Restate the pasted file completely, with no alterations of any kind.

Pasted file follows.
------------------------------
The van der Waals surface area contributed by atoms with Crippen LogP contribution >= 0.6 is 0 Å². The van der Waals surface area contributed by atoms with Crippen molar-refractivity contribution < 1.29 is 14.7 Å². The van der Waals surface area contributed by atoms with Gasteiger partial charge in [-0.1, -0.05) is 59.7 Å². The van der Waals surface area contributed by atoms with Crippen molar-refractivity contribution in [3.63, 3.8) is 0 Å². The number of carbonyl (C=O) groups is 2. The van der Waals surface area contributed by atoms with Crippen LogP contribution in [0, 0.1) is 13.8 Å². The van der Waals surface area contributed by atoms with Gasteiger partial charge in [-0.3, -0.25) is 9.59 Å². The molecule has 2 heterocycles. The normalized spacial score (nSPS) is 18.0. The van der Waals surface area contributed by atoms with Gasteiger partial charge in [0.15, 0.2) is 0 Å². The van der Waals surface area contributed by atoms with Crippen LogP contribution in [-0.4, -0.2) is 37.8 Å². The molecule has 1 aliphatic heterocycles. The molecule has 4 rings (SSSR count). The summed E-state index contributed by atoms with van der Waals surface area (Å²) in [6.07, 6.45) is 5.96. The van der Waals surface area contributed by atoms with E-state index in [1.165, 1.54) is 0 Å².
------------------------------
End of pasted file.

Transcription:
The van der Waals surface area contributed by atoms with Crippen LogP contribution >= 0.6 is 0 Å². The van der Waals surface area contributed by atoms with Crippen molar-refractivity contribution < 1.29 is 14.7 Å². The van der Waals surface area contributed by atoms with Gasteiger partial charge in [-0.1, -0.05) is 59.7 Å². The van der Waals surface area contributed by atoms with Crippen molar-refractivity contribution in [3.63, 3.8) is 0 Å². The number of carbonyl (C=O) groups is 2. The van der Waals surface area contributed by atoms with Crippen LogP contribution in [0, 0.1) is 13.8 Å². The van der Waals surface area contributed by atoms with Gasteiger partial charge in [-0.3, -0.25) is 9.59 Å². The molecule has 2 heterocycles. The normalized spacial score (nSPS) is 18.0. The van der Waals surface area contributed by atoms with Gasteiger partial charge in [0.15, 0.2) is 0 Å². The van der Waals surface area contributed by atoms with Crippen LogP contribution in [-0.4, -0.2) is 37.8 Å². The molecule has 1 aliphatic heterocycles. The molecule has 4 rings (SSSR count). The summed E-state index contributed by atoms with van der Waals surface area (Å²) in [6.07, 6.45) is 5.96. The van der Waals surface area contributed by atoms with E-state index in [1.165, 1.54) is 0 Å².